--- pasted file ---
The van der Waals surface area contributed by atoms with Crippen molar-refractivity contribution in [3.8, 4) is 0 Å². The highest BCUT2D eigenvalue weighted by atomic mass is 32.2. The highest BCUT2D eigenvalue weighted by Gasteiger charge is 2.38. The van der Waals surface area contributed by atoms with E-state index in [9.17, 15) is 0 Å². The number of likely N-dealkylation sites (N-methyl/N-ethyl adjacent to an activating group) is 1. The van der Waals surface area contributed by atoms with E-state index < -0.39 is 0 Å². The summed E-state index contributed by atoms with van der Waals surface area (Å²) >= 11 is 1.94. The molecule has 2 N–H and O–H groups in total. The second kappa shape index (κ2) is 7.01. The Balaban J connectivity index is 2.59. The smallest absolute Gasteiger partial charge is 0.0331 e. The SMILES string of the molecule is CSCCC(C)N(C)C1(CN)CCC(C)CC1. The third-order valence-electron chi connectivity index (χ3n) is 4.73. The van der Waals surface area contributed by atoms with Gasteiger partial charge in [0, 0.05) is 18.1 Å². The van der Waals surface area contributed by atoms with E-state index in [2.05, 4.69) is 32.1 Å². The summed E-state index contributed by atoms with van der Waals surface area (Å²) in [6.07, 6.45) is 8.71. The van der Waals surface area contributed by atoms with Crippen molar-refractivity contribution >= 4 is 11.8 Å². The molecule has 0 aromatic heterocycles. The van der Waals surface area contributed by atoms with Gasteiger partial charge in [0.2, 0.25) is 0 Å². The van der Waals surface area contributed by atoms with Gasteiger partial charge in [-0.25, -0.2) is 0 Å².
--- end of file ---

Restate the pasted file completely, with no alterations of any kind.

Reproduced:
The van der Waals surface area contributed by atoms with Crippen molar-refractivity contribution in [3.8, 4) is 0 Å². The highest BCUT2D eigenvalue weighted by atomic mass is 32.2. The highest BCUT2D eigenvalue weighted by Gasteiger charge is 2.38. The van der Waals surface area contributed by atoms with E-state index in [9.17, 15) is 0 Å². The number of likely N-dealkylation sites (N-methyl/N-ethyl adjacent to an activating group) is 1. The van der Waals surface area contributed by atoms with E-state index < -0.39 is 0 Å². The summed E-state index contributed by atoms with van der Waals surface area (Å²) >= 11 is 1.94. The molecule has 2 N–H and O–H groups in total. The second kappa shape index (κ2) is 7.01. The Balaban J connectivity index is 2.59. The smallest absolute Gasteiger partial charge is 0.0331 e. The SMILES string of the molecule is CSCCC(C)N(C)C1(CN)CCC(C)CC1. The third-order valence-electron chi connectivity index (χ3n) is 4.73. The van der Waals surface area contributed by atoms with Gasteiger partial charge in [0, 0.05) is 18.1 Å². The van der Waals surface area contributed by atoms with E-state index in [2.05, 4.69) is 32.1 Å². The summed E-state index contributed by atoms with van der Waals surface area (Å²) in [6.07, 6.45) is 8.71. The van der Waals surface area contributed by atoms with Crippen molar-refractivity contribution >= 4 is 11.8 Å². The molecule has 0 aromatic heterocycles. The van der Waals surface area contributed by atoms with Gasteiger partial charge in [0.2, 0.25) is 0 Å². The van der Waals surface area contributed by atoms with Gasteiger partial charge in [-0.25, -0.2) is 0 Å².